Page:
Boost Your Newsletter Conversion Rate in 5 Easy Steps

For those of you looking to boost your newsletter conversion rates, we have come up with five steps to follow to keep you on the straight and narrow:

Rule #1: Provide Useful Information

We’ve tried hammering this point home again and again here at Art of Blog, but the bottom line is that people do want, well, just whatever the heck it is that they want.  Your market should define the problems and scope of the interests of your readership, so give people at least a healthy taste of whatever it is that they truly want and/or need.  Here are few simple rules to live by:

  • Your readers have problems, offer them solutions in the very start of the letter.  Even if there is no sales pitch to go with it, you’re building trust and interest.
  • Your readers have questions.  Same as above, but answer questions.  Note that questions that come with suggestions that can turn into conversions are great!
  • Research.  If you have statistics, or the statistics are out there, get them.  Making an informed decision requires information, and you ultimately benefit from providing real information that argues your case for you.  Be sure to link to the source whenever possible to demonstrate that others seem to support your particular point of view.
  • Try to approach problems from an interesting perspective whenever possible.  Figures can still be figures, but they can be ‘amazing’ when you present them that way.

Rule #2: It’s Not What You Say…

Remember when people told you that it wasn’t the content of the message, but how the message was delivered that ultimately proved to be the most important.  This plays a major role in newsletter conversion rates too.  If you tell someone that product ABC does this, that, and the other thing, but fail to connect it to their immediately needs and wants, then you have certainly proved this saying correct.  Instead, here’s what you should do:

  • Explain why a product is beneficial to customers, and assume that they have some problem that can be solved by it.
  • Talk to customers in a way that they understand.  If you are selling Ford truck crate motors, then consider writing with a bit of a drawl.  If you are trying to convince people to look into timeshares, start talking the lingo.
  • Connect the dots between what a product or service is, and how that benefits the reader.  Believe it or not, your readers may not be inclined to do that for you.

Rule #3: Relate In Different Ways

The bottom line is that different groups of people are going to respond to different tactics in different ways.  Therefore, your newsletter should use different approaches that are appropriate for the audience.  This might include:

  • Testimonials – Depending on your audience, testimonials can be very powerful.  Some people have found that mixing testimonials with a request for newsletter recipient testimonials increases conversion rates.
  • Anecdotes – Some people just need a basic connection between the benefits of a product or service and a real life example, so give it to them.  Keep the benefits and real life situation, even if hypothetical, on point and concise for this group of consumers.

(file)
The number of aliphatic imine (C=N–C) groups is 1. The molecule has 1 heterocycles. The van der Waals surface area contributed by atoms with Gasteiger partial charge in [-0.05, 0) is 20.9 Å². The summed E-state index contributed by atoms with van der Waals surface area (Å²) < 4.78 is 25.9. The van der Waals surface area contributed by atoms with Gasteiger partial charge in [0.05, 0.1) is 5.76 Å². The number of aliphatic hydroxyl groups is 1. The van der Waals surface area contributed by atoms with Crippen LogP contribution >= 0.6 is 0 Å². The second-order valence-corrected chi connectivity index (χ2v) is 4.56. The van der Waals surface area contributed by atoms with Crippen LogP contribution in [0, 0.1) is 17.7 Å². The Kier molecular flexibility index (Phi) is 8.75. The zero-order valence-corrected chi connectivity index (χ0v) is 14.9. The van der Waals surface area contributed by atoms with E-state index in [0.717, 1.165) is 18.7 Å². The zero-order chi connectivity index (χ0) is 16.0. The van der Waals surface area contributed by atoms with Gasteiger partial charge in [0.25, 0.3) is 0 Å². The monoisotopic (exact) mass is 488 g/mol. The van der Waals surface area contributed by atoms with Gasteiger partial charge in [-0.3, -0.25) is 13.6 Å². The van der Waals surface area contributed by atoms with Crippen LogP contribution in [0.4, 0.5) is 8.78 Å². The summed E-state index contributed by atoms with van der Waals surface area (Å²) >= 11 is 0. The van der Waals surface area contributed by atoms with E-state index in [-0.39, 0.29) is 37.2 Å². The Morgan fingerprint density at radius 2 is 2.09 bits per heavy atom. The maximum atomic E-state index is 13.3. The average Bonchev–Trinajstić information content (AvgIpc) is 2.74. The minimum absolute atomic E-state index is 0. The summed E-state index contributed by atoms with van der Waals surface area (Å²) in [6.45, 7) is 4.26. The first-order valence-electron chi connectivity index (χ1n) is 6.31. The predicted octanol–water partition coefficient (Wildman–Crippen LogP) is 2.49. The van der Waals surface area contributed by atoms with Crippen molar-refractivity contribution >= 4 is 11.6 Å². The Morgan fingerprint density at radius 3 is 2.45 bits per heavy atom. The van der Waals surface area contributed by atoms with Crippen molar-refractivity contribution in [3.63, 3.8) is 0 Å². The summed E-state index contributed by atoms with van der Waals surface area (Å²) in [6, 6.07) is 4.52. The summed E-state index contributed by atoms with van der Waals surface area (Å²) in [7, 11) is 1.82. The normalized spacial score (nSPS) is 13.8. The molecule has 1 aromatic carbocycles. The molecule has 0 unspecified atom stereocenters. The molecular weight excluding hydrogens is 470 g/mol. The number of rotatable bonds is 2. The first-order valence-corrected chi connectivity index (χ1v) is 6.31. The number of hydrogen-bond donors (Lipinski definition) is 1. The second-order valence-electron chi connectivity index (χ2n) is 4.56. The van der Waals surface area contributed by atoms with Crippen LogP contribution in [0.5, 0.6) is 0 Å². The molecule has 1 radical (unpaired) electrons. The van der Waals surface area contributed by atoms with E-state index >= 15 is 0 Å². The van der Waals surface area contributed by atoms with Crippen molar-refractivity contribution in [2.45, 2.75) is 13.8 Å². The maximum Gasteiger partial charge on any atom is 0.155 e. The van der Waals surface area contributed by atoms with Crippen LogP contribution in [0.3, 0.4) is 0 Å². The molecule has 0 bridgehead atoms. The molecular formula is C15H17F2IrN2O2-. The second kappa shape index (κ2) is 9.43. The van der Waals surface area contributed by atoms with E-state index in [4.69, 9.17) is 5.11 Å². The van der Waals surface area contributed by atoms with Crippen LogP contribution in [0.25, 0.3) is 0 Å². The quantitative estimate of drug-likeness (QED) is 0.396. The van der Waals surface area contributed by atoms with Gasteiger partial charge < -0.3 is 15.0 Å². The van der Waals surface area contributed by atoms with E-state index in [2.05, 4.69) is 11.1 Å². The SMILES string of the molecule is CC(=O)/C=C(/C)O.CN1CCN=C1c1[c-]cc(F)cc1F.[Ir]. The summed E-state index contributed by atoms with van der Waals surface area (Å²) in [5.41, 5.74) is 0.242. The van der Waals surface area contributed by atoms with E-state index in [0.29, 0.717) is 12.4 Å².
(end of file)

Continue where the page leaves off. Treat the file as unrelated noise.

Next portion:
• Direct comparisons – Be careful of the legalities with this one, but some people simply love winners.  Show them that your product and/or service is on the winning side, and they will come again and again.
  • Stories (long anecdotes) – Sometimes longer stories with a recurring theme that connects again and again with a group of people will be resonate with them in a deep way.
  • Straight forward copy/asking for conversions- Some people just need you to ask for a sale before they spring for their credit cards.  If only we could all be so lucky…
  • Non-sales oriented informative pieces – Not everything has to be sales oriented.  Sometimes people just need information and can make decisions on their own.  Trying to force this group to listen to boring stories or ask for a sale without providing cold, hard statistics is going to shut them down.

Rule #4: Call to Action!

This one gets people again and again, but you need to include a call to action if you expect customers to react.  It’s all nice and well to tell them how ABC will solve their problems effectively and efficiently, but failing to follow that up with a link that says “Order Your ABC Now” is like passing up an opportunity.  Don’t view it as being pushy or overly sales-oriented, but rather showing people how to get what they want.  They need to strike while the iron is hot, and if they are given time to talk themselves out of a transaction, then they probably will.

Rule #5: Be On Time

If you want people to take your business seriously, then you need to take it seriously too.  Show how serious you are by setting deadlines and sticking to them.  If a newsletter needs to be out on the 15th of each month, make sure it is in and ready for review and editing on the 10th.  If you need to lose sleep, then lose sleep.  Do you think that Donald Trump and Bill Gates got to where they are without losing a few nights of sleep to build credibility?  Suck it up and do what it takes to edit those piece BEFORE the due date.

How About Adding a Few More?

How about adding a few more rules to live by for newsletters?  Let us know what you have found works in your newsletters and even what doesn’t.  Share and share alike people.

Written by

Chad Weirick is a global traveler, ghostwriter, teacher, and father. His hobbies include reading, languages, mixed martial arts, photography, digital media, blogging, and spending time with his family.


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